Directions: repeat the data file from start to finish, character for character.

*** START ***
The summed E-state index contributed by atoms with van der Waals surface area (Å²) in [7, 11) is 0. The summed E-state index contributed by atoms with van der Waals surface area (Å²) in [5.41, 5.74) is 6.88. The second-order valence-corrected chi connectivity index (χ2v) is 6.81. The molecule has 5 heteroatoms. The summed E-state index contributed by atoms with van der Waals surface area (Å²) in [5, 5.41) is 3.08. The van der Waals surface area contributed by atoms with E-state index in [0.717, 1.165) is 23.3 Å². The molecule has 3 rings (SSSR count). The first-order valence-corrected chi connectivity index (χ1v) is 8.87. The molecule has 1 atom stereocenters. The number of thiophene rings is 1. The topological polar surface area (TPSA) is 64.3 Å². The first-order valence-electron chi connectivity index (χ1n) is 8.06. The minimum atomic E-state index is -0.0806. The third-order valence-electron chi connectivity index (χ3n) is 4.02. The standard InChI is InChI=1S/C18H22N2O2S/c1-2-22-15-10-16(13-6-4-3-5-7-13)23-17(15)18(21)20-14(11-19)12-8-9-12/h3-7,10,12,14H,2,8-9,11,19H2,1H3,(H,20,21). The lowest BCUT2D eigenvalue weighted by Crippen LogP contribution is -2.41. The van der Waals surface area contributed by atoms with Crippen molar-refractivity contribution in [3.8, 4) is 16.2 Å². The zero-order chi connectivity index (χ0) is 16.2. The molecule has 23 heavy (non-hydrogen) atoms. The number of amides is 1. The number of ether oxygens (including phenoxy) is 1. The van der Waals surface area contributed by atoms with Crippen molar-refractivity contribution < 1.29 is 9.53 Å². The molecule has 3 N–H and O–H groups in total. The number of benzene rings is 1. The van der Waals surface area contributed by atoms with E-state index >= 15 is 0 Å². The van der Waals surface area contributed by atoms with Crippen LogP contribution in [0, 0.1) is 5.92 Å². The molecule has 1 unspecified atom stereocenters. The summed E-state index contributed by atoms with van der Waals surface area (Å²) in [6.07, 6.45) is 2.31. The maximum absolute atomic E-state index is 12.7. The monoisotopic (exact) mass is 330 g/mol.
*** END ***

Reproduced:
The summed E-state index contributed by atoms with van der Waals surface area (Å²) in [7, 11) is 0. The summed E-state index contributed by atoms with van der Waals surface area (Å²) in [5.41, 5.74) is 6.88. The second-order valence-corrected chi connectivity index (χ2v) is 6.81. The molecule has 5 heteroatoms. The summed E-state index contributed by atoms with van der Waals surface area (Å²) in [5, 5.41) is 3.08. The van der Waals surface area contributed by atoms with E-state index in [0.717, 1.165) is 23.3 Å². The molecule has 3 rings (SSSR count). The first-order valence-corrected chi connectivity index (χ1v) is 8.87. The molecule has 1 atom stereocenters. The number of thiophene rings is 1. The topological polar surface area (TPSA) is 64.3 Å². The first-order valence-electron chi connectivity index (χ1n) is 8.06. The minimum atomic E-state index is -0.0806. The third-order valence-electron chi connectivity index (χ3n) is 4.02. The standard InChI is InChI=1S/C18H22N2O2S/c1-2-22-15-10-16(13-6-4-3-5-7-13)23-17(15)18(21)20-14(11-19)12-8-9-12/h3-7,10,12,14H,2,8-9,11,19H2,1H3,(H,20,21). The lowest BCUT2D eigenvalue weighted by Crippen LogP contribution is -2.41. The van der Waals surface area contributed by atoms with Crippen molar-refractivity contribution in [3.8, 4) is 16.2 Å². The zero-order chi connectivity index (χ0) is 16.2. The molecule has 23 heavy (non-hydrogen) atoms. The number of amides is 1. The number of ether oxygens (including phenoxy) is 1. The van der Waals surface area contributed by atoms with Crippen molar-refractivity contribution < 1.29 is 9.53 Å². The molecule has 3 N–H and O–H groups in total. The number of benzene rings is 1. The van der Waals surface area contributed by atoms with E-state index >= 15 is 0 Å². The van der Waals surface area contributed by atoms with Crippen LogP contribution in [0, 0.1) is 5.92 Å². The molecule has 1 unspecified atom stereocenters. The summed E-state index contributed by atoms with van der Waals surface area (Å²) in [6.07, 6.45) is 2.31. The maximum absolute atomic E-state index is 12.7. The monoisotopic (exact) mass is 330 g/mol.